Based in Cape Town, South Africa, Christian Chumbley travels about six months each year on foot or a bike all over southern Africa and Asia, checking in on his international staff and investigating new itineraries.
How has your job changed the way you travel?
I'm more discerning about finding authenticity in travel. Quite often the most genuine experiences that can be had are free: They come via simply interacting with others. I am also more willing now to spend good money (on things like a hotel, transport, or a local guide) while traveling, especially if doing so enhances my chances of genuinely experiencing a place.
How much do you plan your trips in advance?
The big trips are often put in place months and months in advance, but the details of what exactly to do when I get there...those evolve minute by minute. I love being able to wander down an interesting street for as long as I want since I haven't overly structured my day, or to head off into a different part of the country because a local suggests it.
What are some packing tips you've picked up in the course of your travels?
I always bring a headlamp and a dry bag, no matter the trip. The sun going down is one of the few things you can count on in travel. And with all the electronics that people travel with these days, a dry bag is great in case you get stuck in the rain. And I don't do a lot of folding.
What do you wear on the plane?
Jeans, a short-sleeved collared shirt, a light sweater, and a fleece vest. The outfit keeps me both cool and warm, and can be at least moderately presentable.
What's the first thing you do when you arrive at a destination to get a feel for the place?
I walk and walk and walk.
How do you approach local cuisine?
My favorite meals are on the street. In my book, there's rarely a street vendor not worth trying. Sure, it's wise to be cautious in terms of cleanliness, but I have rarely gotten sick from street food. Seriously. You want to know what I've gotten sick from when traveling? The fancy buffet at a five-star hotel. The plates may be clean, but the food has sat back in the kitchen for far too long. Street food is often the freshest, even if the street itself isn't all that clean. Of course, I adjust my perspective depending on where I am. In Thailand, Laos, Cambodia, and Vietnam, I eat everything the street has to offer. Everything. In Mexico, I eat it all, but I expect to get a little tummy ache at some point. If the tacos are good, then it's worth it. Same in India: Expect to get sick. That frees you up to indulge in that fantastic street-cart curry.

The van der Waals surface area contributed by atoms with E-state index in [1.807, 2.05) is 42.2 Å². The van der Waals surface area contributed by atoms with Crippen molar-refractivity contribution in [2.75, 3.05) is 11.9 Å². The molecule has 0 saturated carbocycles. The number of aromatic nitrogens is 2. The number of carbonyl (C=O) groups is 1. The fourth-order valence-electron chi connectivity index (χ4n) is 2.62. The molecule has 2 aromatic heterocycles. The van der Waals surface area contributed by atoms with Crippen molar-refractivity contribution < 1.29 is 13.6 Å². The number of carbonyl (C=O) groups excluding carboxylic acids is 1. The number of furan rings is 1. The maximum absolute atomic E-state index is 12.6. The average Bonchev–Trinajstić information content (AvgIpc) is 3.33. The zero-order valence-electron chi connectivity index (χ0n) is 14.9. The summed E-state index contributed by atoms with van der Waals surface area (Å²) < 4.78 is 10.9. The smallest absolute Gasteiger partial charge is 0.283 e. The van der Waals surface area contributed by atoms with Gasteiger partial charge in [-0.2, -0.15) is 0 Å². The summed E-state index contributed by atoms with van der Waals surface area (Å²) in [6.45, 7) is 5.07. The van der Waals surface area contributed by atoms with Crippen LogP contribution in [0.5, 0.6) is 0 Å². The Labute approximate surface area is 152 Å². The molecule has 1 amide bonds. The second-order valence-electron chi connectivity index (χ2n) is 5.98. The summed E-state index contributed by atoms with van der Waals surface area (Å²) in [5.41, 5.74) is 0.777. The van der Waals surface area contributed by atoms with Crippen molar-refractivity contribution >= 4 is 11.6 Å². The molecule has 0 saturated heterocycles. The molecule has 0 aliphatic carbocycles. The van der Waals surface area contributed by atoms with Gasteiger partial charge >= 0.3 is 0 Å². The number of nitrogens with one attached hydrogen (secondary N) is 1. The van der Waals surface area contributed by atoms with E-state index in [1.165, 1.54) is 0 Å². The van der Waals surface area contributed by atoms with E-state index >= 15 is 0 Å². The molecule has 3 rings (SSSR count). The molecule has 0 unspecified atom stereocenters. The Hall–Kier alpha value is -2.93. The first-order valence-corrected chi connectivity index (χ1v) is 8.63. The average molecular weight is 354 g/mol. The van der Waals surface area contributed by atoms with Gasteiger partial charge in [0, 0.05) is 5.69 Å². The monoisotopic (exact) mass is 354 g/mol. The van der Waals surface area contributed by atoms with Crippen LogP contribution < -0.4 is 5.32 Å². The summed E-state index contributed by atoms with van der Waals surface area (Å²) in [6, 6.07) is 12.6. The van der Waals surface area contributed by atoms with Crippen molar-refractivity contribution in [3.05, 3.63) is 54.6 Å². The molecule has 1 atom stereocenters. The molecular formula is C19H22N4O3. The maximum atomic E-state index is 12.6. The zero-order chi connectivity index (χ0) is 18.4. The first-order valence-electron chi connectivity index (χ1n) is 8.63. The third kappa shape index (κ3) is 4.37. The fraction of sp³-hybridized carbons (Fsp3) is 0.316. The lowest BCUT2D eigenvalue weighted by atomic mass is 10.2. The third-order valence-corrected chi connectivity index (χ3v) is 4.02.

How much of your travel is on your own?
I don't do a whole lot of solo travel. But when I do, I'd rather hang out in a local market with the old ladies selling fruit than seek other travelers. Not to say that I haven't become good friends with other travelers...it's just that those experiences happen better randomly than at a tourist bar where everyone is trying to outdo the other with their travel stories. Locals' bars....those can be fun.
How do you take notes on your trip?
A small Moleskine notebook is always in my pocket.
How do you keep in touch with others while traveling?
I use Skype. And I travel with a GSM, quad-band phone—and buy a local SIM card if I'm spending any significant time in the country. I also have a BlackBerry for work.
What sorts of tourist etiquette tips have you picked up?
Be aware. Most locals don't care if you make an error in etiquette if they see you observing others and then adjusting your behavior. It's obliviousness that's offensive, as it calls into question your motivations for travel. In general, be open and trusting. Smile...and ask questions. Asking questions is important. Let people know that you want to get it right. Most appreciate that, and few expect you to know all the rules.